Production, Science and Epistemology. An Overview on New Models and Scenarios

  • Simone Turchetti
  • Mauro Capocci
  • Elena Gagliasso

Abstract

During the XX century, the industrial and economic organization of developed countries has radically changed. First, the development of new technologies has moved production from linear mechanisms such as the Fordist assembly line to complex industrial networks in which information and communication play a central role. Moreover, this development has deeply modified scientific and technological R&D and more generally it has had an impact on the structure of scientific and technological research establishments and their epistemological framework. This new scenario opens still unquestioned problems. Has the end of the Fordist factory something to do with the end of obsolete Big Science institutions? Does the birth of new research establishments fit within a general change of production models? And finally, to what extent does this change affect the epistemological framework? The changes involving the context of production, science and epistemology are crucial to understand the development of model-based reasoning. Therefore we will try here to compare and contrast them.

Keywords

Assembly Line Human Genome Project Knowledge Factory Technological Research Establishment Organizational Chart 
These keywords were added by machine and not by the authors. This process is experimental and the keywords may be updated as the learning algorithm improves.

Preview

Unable to display preview. Download preview PDF.

Unable to display preview. Download preview PDF.

References

  1. Amin, A., ed., 1994, Post-Fordism: A Reader, Blackwell, Oxford.Google Scholar
  2. Becattini, G., 1998, Distretti industriali e made in Italy. Le basi socioculturali del nostro sviluppo economico, Bollati Boringhieri, Turin.Google Scholar
  3. Beveridge, W.H., 1944, Full Employment in a Free Society, Allen & Unwin, London.Google Scholar
  4. Bologna, S. and Fumagalli A., 1997, Il lavoro autonomo di seconda generazione, Feltrinelli, Milan.Google Scholar
  5. Cini, M., 1994, Un paradiso perduto: dall’universo delle leggi naturali al mondo dei processi evolutivi, Feltrinelli, Milan.Google Scholar
  6. De Solla Price, D., 1963, Little Science, Big Science, Columbia University Press, New York.Google Scholar
  7. Edwards, P., 1996, The Closed World, MIT Press, Cambridge, MA.Google Scholar
  8. Gagliasso, E., 1996, L’uniformazione e la varianza: una critica delle monoculture disciplinari, in: Biotecnologie: le frontiere nello sfruttamento della natura, LA.S.E.R., ed.. University “La Sapienza”, Rome.Google Scholar
  9. Galison, P., 1997, Image and Logic: A Material Culture of Microphysics, Chicago University Press, Chicago.Google Scholar
  10. Huxley, J., 1934, Scientific Research and Social Needs, Watts and Co., London.Google Scholar
  11. Kevles, D., 1997, Big science and big politics in the United States: Reflections on the death of the SSC and the life of the human genome project, Historical Studies in the Physical Sciences 27:269–297.CrossRefGoogle Scholar
  12. Kornberg, A., 1995, The Golden Helix: Inside the Biotech Ventures, University Science Books, Sausalito (CA).Google Scholar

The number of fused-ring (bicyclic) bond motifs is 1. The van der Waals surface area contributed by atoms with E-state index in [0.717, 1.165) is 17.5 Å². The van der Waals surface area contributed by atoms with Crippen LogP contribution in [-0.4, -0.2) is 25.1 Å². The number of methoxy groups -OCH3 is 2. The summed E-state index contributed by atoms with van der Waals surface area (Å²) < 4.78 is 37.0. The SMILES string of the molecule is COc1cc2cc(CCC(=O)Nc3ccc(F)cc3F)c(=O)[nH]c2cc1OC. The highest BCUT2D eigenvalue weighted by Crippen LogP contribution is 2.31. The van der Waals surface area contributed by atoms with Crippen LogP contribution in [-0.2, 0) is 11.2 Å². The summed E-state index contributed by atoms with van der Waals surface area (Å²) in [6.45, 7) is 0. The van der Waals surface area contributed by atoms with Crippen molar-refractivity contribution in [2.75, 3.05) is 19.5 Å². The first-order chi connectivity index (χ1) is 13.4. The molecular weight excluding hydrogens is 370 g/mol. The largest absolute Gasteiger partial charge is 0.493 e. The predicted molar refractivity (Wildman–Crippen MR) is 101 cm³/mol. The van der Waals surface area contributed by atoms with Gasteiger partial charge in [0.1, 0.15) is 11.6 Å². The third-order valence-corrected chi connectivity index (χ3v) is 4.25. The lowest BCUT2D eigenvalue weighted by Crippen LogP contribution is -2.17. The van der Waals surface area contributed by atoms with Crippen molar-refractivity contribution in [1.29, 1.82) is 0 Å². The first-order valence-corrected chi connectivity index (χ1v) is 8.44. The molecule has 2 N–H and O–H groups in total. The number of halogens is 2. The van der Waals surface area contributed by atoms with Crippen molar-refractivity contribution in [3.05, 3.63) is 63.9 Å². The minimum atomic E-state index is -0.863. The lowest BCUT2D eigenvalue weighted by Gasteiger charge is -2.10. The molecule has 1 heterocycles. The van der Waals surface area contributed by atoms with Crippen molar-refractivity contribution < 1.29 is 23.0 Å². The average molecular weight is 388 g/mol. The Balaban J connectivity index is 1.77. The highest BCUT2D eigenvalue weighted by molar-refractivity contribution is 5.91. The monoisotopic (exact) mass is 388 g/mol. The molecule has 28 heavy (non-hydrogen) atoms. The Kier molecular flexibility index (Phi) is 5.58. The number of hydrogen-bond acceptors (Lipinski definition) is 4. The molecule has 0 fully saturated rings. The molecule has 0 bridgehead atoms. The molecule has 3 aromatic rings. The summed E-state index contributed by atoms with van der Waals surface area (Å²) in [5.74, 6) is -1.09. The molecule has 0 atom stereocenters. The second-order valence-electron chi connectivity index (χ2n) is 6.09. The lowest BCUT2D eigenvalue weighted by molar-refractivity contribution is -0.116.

13. LA.S.E.R., forthcoming, La scienza e il post-fordismo, DeriveApprodi, Rome.Google Scholar
  14. Latour, B., 1987, Science in Action: How to Follow Scientists and Engineers through Society, Open University Press, Milton Keynes.Google Scholar
  15. Mackenzie, D., 1991, The influence of the Los Alamos and Livermore National Laboratories on the development of supercomputing, Annals of History of Computing 13:179–201.CrossRefGoogle Scholar
  16. Massey, D., 1992, High-Tech Fantasies: Science Parks in Society, Science and Space, Routledge, London.Google Scholar
  17. Mayr, E., 1982, The Growth of Biological Thought. Diversity, Evolution, and Inheritance, Belknap press at Harvard University Press, Cambridge, MA.Google Scholar
  18. Noble, D., 1987, Command performance: A perspective on the social and economic consequences of military enterprise, in: Military Enterprise and Technological Change, Smith, M.R., ed., MIT Press, Cambridge, MA, pp.330–346.Google Scholar
  19. Noble, D., 1984, Forces of Production. A Social History of Industrial Automation, Knopf, New York.Google Scholar
  20. Panzieri, R., 1976, Sull’uso capitalistico delle macchine, in: Lotte operaie nello sviluppo capitalistico, Panzieri, R., ed., Einaudi, Turin.Google Scholar
  21. Rhodes, R., 1986, The Making of the Atomic Bomb, Penguin, London, New York.Google Scholar
  22. Rocco, A., 1997, II mondo racchiuso in un computer. Intervista con Paulina Boorsock, II Manifesto, February, 26, 1997.Google Scholar
  23. Tagliagambe, S., 1997, L’epistemologia del confine, II Saggiatore, Milano.Google Scholar
  24. Traweek, S., 1988, Beamtimes and Lifetimes. The World of High Energy Physicists, Harvard University Press, Cambridge, MA.Google Scholar
  25. Zanini, A. and Fadini, U., eds., 2001, Lessico Postfordista. Dizionario di idee della mutazi-one, Feltrinelli, Milan.Google Scholar

Copyright information

© Springer Science+Business Media New York 2002

Authors and Affiliations

  • Simone Turchetti
    • 1
  • Mauro Capocci
    • 2
  • Elena Gagliasso
    • 3
  1. 1.CHSTMUniversity of ManchesterMachesterUK
  2. 2.Department of Animal Biology and GeneticsUniversity of FlorenceFlorenceItaly
  3. 3.Department of Epistemological and Philosophical StudiesUniversity of Rome La SapienzaRomeItaly

Personalised recommendations